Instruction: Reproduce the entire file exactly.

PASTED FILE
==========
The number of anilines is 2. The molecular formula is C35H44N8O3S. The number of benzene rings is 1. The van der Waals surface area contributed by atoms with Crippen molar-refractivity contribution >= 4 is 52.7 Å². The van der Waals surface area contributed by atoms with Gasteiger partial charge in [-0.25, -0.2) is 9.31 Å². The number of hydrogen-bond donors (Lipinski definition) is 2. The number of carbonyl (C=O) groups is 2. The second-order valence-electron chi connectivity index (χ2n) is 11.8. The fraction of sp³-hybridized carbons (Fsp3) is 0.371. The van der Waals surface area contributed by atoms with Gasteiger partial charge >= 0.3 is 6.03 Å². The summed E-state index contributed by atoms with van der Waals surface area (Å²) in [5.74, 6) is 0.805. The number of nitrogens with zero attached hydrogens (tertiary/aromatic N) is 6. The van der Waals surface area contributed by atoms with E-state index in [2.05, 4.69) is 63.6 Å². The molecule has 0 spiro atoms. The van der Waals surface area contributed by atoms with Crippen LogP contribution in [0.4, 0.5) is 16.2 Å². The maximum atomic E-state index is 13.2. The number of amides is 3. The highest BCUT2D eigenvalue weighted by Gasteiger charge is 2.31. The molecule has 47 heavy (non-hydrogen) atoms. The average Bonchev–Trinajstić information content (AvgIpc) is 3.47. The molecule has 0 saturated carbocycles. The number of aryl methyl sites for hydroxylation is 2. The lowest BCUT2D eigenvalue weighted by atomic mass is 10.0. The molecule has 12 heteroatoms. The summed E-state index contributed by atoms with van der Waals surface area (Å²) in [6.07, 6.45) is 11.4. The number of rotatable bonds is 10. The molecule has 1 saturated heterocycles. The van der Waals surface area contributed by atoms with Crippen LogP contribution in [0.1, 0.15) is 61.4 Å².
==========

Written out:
The number of anilines is 2. The molecular formula is C35H44N8O3S. The number of benzene rings is 1. The van der Waals surface area contributed by atoms with Crippen molar-refractivity contribution >= 4 is 52.7 Å². The van der Waals surface area contributed by atoms with Gasteiger partial charge in [-0.25, -0.2) is 9.31 Å². The number of hydrogen-bond donors (Lipinski definition) is 2. The number of carbonyl (C=O) groups is 2. The second-order valence-electron chi connectivity index (χ2n) is 11.8. The fraction of sp³-hybridized carbons (Fsp3) is 0.371. The van der Waals surface area contributed by atoms with Gasteiger partial charge >= 0.3 is 6.03 Å². The summed E-state index contributed by atoms with van der Waals surface area (Å²) in [5.74, 6) is 0.805. The number of nitrogens with zero attached hydrogens (tertiary/aromatic N) is 6. The van der Waals surface area contributed by atoms with E-state index in [2.05, 4.69) is 63.6 Å². The molecule has 0 spiro atoms. The van der Waals surface area contributed by atoms with Crippen LogP contribution in [0.4, 0.5) is 16.2 Å². The maximum atomic E-state index is 13.2. The number of amides is 3. The highest BCUT2D eigenvalue weighted by Gasteiger charge is 2.31. The molecule has 47 heavy (non-hydrogen) atoms. The average Bonchev–Trinajstić information content (AvgIpc) is 3.47. The molecule has 0 saturated carbocycles. The number of aryl methyl sites for hydroxylation is 2. The lowest BCUT2D eigenvalue weighted by atomic mass is 10.0. The molecule has 12 heteroatoms. The summed E-state index contributed by atoms with van der Waals surface area (Å²) in [6.07, 6.45) is 11.4. The number of rotatable bonds is 10. The molecule has 1 saturated heterocycles. The van der Waals surface area contributed by atoms with Crippen LogP contribution in [0.1, 0.15) is 61.4 Å².